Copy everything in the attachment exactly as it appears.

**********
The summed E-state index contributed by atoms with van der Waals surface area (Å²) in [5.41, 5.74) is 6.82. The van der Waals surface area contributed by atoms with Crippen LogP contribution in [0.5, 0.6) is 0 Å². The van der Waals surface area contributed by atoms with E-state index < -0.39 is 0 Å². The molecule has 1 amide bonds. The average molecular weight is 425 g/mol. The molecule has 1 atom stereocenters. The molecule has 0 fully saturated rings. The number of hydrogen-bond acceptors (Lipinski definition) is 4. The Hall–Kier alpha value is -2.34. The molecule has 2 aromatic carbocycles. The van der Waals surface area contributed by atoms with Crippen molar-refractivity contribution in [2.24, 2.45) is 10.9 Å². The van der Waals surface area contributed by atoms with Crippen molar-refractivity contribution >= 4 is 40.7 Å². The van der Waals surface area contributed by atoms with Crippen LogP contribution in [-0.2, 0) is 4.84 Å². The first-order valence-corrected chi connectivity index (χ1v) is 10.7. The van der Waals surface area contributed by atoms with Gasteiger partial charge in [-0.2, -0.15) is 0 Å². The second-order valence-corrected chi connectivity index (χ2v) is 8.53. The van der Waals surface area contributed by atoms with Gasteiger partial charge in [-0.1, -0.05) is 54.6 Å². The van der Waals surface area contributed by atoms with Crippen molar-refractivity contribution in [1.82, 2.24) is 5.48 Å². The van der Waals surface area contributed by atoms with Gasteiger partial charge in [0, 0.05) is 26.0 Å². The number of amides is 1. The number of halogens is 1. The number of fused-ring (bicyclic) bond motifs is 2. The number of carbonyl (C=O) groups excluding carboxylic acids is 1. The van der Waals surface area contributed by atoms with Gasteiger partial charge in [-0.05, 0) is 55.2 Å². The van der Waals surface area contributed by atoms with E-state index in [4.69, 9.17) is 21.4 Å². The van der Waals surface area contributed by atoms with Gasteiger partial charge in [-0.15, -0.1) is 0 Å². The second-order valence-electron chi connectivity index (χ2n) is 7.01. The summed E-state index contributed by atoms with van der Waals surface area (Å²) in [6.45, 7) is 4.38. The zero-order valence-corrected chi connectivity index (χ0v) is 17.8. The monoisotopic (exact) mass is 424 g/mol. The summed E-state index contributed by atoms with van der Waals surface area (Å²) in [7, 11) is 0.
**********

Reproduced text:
The summed E-state index contributed by atoms with van der Waals surface area (Å²) in [5.41, 5.74) is 6.82. The van der Waals surface area contributed by atoms with Crippen LogP contribution in [0.5, 0.6) is 0 Å². The van der Waals surface area contributed by atoms with E-state index < -0.39 is 0 Å². The molecule has 1 amide bonds. The average molecular weight is 425 g/mol. The molecule has 1 atom stereocenters. The molecule has 0 fully saturated rings. The number of hydrogen-bond acceptors (Lipinski definition) is 4. The Hall–Kier alpha value is -2.34. The molecule has 2 aromatic carbocycles. The van der Waals surface area contributed by atoms with Crippen molar-refractivity contribution in [2.24, 2.45) is 10.9 Å². The van der Waals surface area contributed by atoms with Crippen molar-refractivity contribution >= 4 is 40.7 Å². The van der Waals surface area contributed by atoms with Crippen LogP contribution in [-0.2, 0) is 4.84 Å². The first-order valence-corrected chi connectivity index (χ1v) is 10.7. The van der Waals surface area contributed by atoms with Gasteiger partial charge in [-0.2, -0.15) is 0 Å². The second-order valence-corrected chi connectivity index (χ2v) is 8.53. The van der Waals surface area contributed by atoms with Gasteiger partial charge in [-0.1, -0.05) is 54.6 Å². The van der Waals surface area contributed by atoms with Crippen molar-refractivity contribution in [1.82, 2.24) is 5.48 Å². The van der Waals surface area contributed by atoms with Gasteiger partial charge in [0, 0.05) is 26.0 Å². The number of amides is 1. The number of halogens is 1. The number of fused-ring (bicyclic) bond motifs is 2. The number of carbonyl (C=O) groups excluding carboxylic acids is 1. The van der Waals surface area contributed by atoms with Gasteiger partial charge in [-0.05, 0) is 55.2 Å². The van der Waals surface area contributed by atoms with E-state index in [4.69, 9.17) is 21.4 Å². The van der Waals surface area contributed by atoms with Gasteiger partial charge in [-0.15, -0.1) is 0 Å². The second-order valence-electron chi connectivity index (χ2n) is 7.01. The summed E-state index contributed by atoms with van der Waals surface area (Å²) in [6.45, 7) is 4.38. The zero-order valence-corrected chi connectivity index (χ0v) is 17.8. The monoisotopic (exact) mass is 424 g/mol. The summed E-state index contributed by atoms with van der Waals surface area (Å²) in [7, 11) is 0.